On an equal weighted basis, Bateman’s group was down 1.7 percent as of Dec. 12, while the S&P was down 13.70 percent on that date. He called the group’s -1.7 return “extraordinary” in light of the market’s volatility this year.

Bateman said going into the year he knew that 2001, like 2000, would suffer primarily from over-purchasing and the need to digest the excesses that occurred in 1999 with the buildup of Y2K. After Y2K, there was a lot of inventory that needed to be liquidated and worked off.

But his firm believes there has been adequate stimulus on both the monetary and fiscal sides and doesn’t think the recession will linger into 2002. There are signs that the economy is feeling the effects of the stimulation. Consequently, stock prices also have moved up fairly significantly in the past quarter as a reflection of that, he added.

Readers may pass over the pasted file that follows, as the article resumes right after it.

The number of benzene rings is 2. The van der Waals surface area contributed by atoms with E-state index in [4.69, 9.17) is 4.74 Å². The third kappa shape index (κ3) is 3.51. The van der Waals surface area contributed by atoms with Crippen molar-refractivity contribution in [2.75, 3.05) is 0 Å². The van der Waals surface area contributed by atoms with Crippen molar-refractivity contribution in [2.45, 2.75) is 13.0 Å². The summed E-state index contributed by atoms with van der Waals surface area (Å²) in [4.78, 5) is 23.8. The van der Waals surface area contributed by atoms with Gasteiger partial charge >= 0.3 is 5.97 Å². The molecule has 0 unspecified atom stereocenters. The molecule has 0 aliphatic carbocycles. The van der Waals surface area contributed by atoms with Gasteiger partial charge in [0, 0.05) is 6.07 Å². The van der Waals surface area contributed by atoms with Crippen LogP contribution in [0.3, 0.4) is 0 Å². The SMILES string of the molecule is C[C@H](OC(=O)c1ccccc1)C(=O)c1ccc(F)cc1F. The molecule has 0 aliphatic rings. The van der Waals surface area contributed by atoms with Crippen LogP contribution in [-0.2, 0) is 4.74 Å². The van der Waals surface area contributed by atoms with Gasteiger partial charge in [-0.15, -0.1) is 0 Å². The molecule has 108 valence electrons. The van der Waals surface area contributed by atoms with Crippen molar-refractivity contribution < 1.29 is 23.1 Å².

“We’re pretty optimistic about the stock market next year,” he said. “We think the market will do fairly well primarily because of the fact that there are really no alternatives that are very attractive.”

Bond yields and money market fund yields are so low that they’re not an adequate “diversion” from the stock market once some of the fears are out of the way, Bateman said.

In every single bear market in the 1900s there were adequate alternatives; either interest rates were high, or money funds were high, or gold was attractive, or changeable assets or international markets were attractive.

“None of those situations prevail today. As long as there are no attractive alternatives to the stock market, then we have to be fairly bullish on the market. As soon as earnings start to improve, we think the stock market will be back into a bullish state.”